While I enjoy a good whodunnit, I'm not a fan of cop dramas. It's a personal prejudice that I know costs me a lot of good TV. I can take or leave all manner of "CSI" or "Law & Order," watching few episodes per year out of professional interest and responsibility, not desire. I admired aspects of "The Shield" and "NYPD Blue," but not enough to stick with them. I'm embarrassed to say that I avoided "The Wire" for nearly three seasons before giving it a shot and getting sucked into the best TV show of our time.

So imagine my excitement at ABC premiering the New York police dramedy "The Unusuals" on Wednesday (April 8) and NBC launching "Southland" on Thursday (April 9). In nothing else, the synchronicity of these thematically similar shows gives me the chance to tackle both in a single review. So that's something, eh?

While both shows do a number of things well and boast top notch ensemble casts, I'm only looking looking forward to Episode Two for one of them.

[Which one? Full reviews after the break...]

I'm not sure which network needed to step back and postpone their premiere -- both shows are already so late in midseason they're nearly summer shows -- but "The Unusuals" and "Southland" are too much alike to be kicking off one night apart.

Both shows are true ensembles, but they both use relatively young officers -- Amber Tamblyn in "The Unusuals" and Ben McKenzie in "Southland" -- as the point-of-entry to introduce viewers to this insular world. In both cases, the young cops come from lives of privilege -- Tamblyn's character is a Park Avenue debutante, while McKenzie's dad is a 90210 lawyer -- which is screenwriter shorthand for "They didn't need to choose the profession, so why did they?" And in both shows, the fresh-faced cops are forced to use their guns in climactic moments, an innocence-shattering experience. 

Those are structural similarities. While each show acknowledges (or embraces) the idea that some cops are crooked or sleazy or just plain criminals, they also repeatedly emphasize both the nobility of the profession and the idea that precincts and squad cars are their own world apart from the one they're protecting and serving. Both shows contrast the way the public views cops from the way cops view themselves and both scripts -- Ann Biderman wrote "Southland," while "The Unusuals" was created by Noah Hawley -- are littered with declarative sentences about the essence of police work and cop-dom.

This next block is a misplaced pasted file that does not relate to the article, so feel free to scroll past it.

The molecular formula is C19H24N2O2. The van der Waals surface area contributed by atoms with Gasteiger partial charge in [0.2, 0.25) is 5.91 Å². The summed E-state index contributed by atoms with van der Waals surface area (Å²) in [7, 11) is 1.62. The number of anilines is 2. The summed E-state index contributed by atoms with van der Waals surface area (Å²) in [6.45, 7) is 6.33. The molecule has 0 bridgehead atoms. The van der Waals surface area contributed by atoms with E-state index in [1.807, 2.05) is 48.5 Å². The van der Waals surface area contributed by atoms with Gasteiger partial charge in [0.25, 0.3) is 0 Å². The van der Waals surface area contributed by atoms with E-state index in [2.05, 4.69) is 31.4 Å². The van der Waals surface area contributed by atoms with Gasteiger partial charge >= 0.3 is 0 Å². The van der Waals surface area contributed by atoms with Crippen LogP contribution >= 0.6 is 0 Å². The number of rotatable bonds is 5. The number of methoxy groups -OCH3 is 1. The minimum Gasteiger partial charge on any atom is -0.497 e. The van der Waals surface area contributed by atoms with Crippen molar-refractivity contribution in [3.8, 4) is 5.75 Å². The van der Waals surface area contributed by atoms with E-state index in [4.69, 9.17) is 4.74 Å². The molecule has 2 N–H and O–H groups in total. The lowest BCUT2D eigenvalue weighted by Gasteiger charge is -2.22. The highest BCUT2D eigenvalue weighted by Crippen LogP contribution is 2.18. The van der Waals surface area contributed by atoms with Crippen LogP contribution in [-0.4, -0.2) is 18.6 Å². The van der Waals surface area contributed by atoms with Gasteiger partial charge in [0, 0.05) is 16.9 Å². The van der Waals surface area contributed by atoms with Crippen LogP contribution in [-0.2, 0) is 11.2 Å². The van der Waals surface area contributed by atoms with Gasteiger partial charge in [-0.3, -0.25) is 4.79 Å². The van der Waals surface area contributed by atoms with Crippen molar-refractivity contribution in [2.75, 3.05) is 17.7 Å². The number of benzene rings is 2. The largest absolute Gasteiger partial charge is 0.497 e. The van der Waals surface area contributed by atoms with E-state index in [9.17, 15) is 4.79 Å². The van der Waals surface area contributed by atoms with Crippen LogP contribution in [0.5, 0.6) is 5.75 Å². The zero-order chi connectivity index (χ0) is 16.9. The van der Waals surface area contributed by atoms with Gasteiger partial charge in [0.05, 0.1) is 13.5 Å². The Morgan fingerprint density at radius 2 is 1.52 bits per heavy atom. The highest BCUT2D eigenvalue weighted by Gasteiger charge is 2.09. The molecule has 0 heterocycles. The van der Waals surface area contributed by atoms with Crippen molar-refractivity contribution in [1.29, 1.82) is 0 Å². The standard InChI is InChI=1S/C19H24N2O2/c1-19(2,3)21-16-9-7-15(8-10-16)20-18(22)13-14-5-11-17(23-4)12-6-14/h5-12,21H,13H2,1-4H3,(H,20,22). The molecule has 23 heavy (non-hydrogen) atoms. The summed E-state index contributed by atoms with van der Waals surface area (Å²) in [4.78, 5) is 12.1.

"You know what a cop is to most people? Garbage man." ("The Unusuals")

"You're a cop, because you don't know how not to be one. If you feel that way, you're a cop. If you don't, you're not. You decide." ("Southland")

Both shows build their big moments around monologues about why cops keep coming back to work each day, Jeremy Renner speaking for "The Unusuals" and Michael Cudlitz" for "Southland."

Like I said, it's more than just skin-deep, what these two have in common.

Fortunately, they have different strengths, so viewers should have no trouble distinguishing which show is right for them.

Directed by Chris Chulack, the "Southland" pilot aspires for a level of gritty authenticity that calls to mind "Collateral" meets "Training Day." While Los Angeles has been the location for countless cop shows, I can't think of any show in recent years that has so comfortably captured a certain aspect of the city's underbelly. It's not pretty, but it's true and respectful to Los Angeles' neighborhoods and their ethnic diversity. 

Of course, let it never be said that naturalism is all that natural. It's just another aesthetic choice, so while the digital look and bleeped obscenities might make you briefly think you're watching a slice of life, the long-term effect is more like watching a slice of cable. And by the time they whip out an extending Cops Return to Their Homes After a Long Day of Work montage, set to The National's "Fake Empire," you're just watching another John Wells-produced series, which is what NBC probably wants you to think, hence giving "Southland" the old "ER" slot formerly intended for the far superior "Kings."

The stars of the pilot are McKenzie, as the probie, and Cudlitz, as his training officer, but the cast is tremendously deep and with Shawn Hatosy, Regina King, Kevin Alejandro, C. Thomas Howell and Thomas Everett Scott among the other leads, the writers won't face many weak links. Other than Howell, playing a crazed, politically incorrect boor of a veteran, none of the officers has been interestingly delineated thus far, but with a cast like this, you can get away with sketching characters in broad strokes.